A Long Day of Rafting: Dec-10-2013

Victoria Falls Hotel
It's currently just before 4:00pm and I'm enjoying a cup of tea at the Victoria Falls Hotel.  It's a very nice colonial style hotel with a wonderful view of the bridge (leading from Zimbabwe, to Zambia).  I was just checking out the town and wanted to see this hotel, since everyone reaves about it...however it's not even close to the Royal Livingstone in Zambia.

My morning started at 6:00 when I woke up with a vivid dream--a side effect of my Malaria meds.  I enjoyed a light breakfast of 3 pieces of toast and some orange juice.  There are 2 (or three?) rafting companies and my hotel owns one of them-Vic Falls Adventures.  The rate was very reasonable as we went through nearly 20 rapids, had a feast with beer at the end and transportation was provided to/from my hotel.

There ended up being 14 of us going rafting today.  I was the only one from my hotel...the rest were split between two other places.  Everyone was bussed to the lodge I happened to be be staying at-the rafting staff work around the lodge.  We were given very comical intro by a guy in dreads and Rasta-like gear.  He explained how we should hold onto the rescue canoes should we find ourselves being thrown from our raft, how to swim while kicking away nearby crocs, and other such safety-related things.  We all signed forms limiting the companies liability and waited for the truck to take us to go rafting.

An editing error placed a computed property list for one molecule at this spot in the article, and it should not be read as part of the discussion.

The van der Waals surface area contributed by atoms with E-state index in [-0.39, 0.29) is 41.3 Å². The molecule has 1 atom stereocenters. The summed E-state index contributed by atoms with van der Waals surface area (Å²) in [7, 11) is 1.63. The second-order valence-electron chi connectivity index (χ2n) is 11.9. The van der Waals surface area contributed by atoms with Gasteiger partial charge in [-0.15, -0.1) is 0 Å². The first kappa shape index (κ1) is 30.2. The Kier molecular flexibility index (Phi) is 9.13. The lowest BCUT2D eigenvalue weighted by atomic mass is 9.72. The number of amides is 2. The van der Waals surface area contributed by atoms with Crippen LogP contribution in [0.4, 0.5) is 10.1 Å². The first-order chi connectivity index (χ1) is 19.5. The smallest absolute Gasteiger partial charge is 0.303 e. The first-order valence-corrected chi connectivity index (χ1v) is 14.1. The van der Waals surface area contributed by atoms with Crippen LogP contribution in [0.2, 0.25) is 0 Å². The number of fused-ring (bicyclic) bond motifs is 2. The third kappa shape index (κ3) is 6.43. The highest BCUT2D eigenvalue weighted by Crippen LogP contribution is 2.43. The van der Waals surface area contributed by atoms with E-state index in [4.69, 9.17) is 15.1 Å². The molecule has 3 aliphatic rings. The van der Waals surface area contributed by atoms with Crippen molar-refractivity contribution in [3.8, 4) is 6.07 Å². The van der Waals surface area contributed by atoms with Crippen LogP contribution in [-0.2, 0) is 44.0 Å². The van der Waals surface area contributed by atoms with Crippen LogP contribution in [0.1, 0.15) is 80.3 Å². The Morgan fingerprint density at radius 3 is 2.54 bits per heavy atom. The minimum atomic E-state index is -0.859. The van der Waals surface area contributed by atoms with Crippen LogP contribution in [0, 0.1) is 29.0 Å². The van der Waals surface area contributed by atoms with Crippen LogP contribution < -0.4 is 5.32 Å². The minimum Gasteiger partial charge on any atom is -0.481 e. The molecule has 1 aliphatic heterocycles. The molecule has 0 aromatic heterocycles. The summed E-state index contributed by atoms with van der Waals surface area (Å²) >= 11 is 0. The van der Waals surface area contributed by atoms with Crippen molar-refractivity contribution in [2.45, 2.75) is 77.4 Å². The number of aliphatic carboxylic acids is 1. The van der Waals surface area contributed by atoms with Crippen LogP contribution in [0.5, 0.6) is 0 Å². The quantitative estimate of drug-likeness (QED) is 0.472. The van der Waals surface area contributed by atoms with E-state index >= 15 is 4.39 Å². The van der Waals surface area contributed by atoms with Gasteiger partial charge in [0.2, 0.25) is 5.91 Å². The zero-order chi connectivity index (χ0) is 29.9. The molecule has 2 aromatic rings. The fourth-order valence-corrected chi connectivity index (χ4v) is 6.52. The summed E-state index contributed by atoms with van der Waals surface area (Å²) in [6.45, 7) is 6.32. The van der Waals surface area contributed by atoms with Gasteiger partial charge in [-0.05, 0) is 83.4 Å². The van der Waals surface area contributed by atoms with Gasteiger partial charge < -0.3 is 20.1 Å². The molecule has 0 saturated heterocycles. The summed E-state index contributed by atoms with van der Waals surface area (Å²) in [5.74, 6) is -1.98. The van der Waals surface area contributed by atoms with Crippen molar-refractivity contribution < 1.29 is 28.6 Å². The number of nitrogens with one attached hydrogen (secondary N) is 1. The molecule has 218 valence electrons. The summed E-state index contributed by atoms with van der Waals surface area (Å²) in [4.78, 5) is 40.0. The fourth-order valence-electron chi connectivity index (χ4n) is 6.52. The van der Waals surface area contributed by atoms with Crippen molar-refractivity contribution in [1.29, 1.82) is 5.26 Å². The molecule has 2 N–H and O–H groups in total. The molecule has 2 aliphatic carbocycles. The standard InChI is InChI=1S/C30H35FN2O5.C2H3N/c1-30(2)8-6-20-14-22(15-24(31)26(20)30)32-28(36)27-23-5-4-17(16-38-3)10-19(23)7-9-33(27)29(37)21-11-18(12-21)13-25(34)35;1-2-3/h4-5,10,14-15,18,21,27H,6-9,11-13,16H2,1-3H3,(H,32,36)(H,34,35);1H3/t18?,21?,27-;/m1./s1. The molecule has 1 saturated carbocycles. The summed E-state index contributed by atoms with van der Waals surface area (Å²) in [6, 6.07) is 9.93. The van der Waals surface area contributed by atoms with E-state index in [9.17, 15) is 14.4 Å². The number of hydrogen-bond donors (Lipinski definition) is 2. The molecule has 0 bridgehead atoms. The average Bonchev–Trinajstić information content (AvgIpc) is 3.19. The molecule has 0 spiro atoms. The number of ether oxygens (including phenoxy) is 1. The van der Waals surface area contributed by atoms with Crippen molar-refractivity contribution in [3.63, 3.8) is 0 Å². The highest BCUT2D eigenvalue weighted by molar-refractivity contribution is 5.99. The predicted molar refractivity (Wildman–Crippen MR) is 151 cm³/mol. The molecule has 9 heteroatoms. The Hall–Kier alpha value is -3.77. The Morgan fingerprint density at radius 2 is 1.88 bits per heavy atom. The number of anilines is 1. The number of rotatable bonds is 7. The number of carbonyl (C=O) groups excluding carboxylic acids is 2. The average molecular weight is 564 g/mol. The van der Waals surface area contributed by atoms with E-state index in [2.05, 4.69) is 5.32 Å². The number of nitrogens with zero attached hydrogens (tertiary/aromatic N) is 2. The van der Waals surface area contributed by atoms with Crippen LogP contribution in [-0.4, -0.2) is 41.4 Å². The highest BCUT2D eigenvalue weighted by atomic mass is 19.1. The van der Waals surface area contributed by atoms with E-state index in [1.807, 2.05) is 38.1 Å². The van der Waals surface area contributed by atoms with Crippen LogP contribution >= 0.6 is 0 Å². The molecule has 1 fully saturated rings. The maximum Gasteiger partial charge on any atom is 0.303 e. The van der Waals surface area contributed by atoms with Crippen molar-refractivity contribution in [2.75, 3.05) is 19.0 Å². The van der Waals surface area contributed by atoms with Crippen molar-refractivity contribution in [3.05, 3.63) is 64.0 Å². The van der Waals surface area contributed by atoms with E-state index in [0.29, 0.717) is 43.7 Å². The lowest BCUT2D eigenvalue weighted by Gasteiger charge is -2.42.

I found out that 8 of the 14 in the group had just finished their Intrepid tour.  Their tour was very similar to mine but started in Kenya and went south, ending in Vic Falls.  They all seemed to love their experience but said some days were VERY long on the truck.  That Intrepid trip only had 8 people--those on the rafting trip.  My Nomad tour should have 18, but we'll find out tomorrow bright and early.

There were 3 others from Holland, and two native-born Zims--both white.  One is currently living in the Cayman Islands and was in Zimbabwe looking for properties as he wanted to move back.  The other guy, Rob, was born and raised in Zimbabwe.  We talked a bunch about his life--I found his life very unique.  He quit it job a couple months ago to go traveling.  The man from the Cayman Islands must have been 60+, but it's hard to say for sure as he gets a shit ton of sun and smokes like a chimney.

The majority of people on the Intrepid tour were Aussies, Two were Kiwis, 1 was a swiss.  Of the 8, 6 of them were couples, which is very unusual for that type of Intrepid tour....though when I was in South East Asia there were 2 couples traveling along.